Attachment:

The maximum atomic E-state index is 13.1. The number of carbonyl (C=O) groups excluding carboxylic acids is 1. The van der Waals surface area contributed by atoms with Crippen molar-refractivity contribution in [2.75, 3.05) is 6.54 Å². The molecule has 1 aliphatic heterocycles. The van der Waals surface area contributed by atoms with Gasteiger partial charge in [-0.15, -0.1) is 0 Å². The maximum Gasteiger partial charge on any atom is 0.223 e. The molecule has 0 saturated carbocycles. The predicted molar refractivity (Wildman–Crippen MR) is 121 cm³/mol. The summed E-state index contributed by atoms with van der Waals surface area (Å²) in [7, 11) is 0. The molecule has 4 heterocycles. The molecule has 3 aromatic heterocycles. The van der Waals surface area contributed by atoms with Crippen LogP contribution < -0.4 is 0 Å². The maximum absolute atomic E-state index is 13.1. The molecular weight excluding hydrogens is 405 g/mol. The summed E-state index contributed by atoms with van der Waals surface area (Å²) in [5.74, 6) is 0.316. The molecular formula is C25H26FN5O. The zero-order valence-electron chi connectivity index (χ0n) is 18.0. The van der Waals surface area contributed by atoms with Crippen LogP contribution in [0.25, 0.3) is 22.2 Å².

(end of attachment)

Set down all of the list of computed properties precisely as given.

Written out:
The maximum atomic E-state index is 13.1. The number of carbonyl (C=O) groups excluding carboxylic acids is 1. The van der Waals surface area contributed by atoms with Crippen molar-refractivity contribution in [2.75, 3.05) is 6.54 Å². The molecule has 1 aliphatic heterocycles. The van der Waals surface area contributed by atoms with Gasteiger partial charge in [-0.15, -0.1) is 0 Å². The maximum Gasteiger partial charge on any atom is 0.223 e. The molecule has 0 saturated carbocycles. The predicted molar refractivity (Wildman–Crippen MR) is 121 cm³/mol. The summed E-state index contributed by atoms with van der Waals surface area (Å²) in [7, 11) is 0. The molecule has 4 heterocycles. The molecule has 3 aromatic heterocycles. The van der Waals surface area contributed by atoms with Crippen LogP contribution < -0.4 is 0 Å². The maximum absolute atomic E-state index is 13.1. The molecular weight excluding hydrogens is 405 g/mol. The summed E-state index contributed by atoms with van der Waals surface area (Å²) in [5.74, 6) is 0.316. The molecular formula is C25H26FN5O. The zero-order valence-electron chi connectivity index (χ0n) is 18.0. The van der Waals surface area contributed by atoms with Crippen LogP contribution in [0.25, 0.3) is 22.2 Å².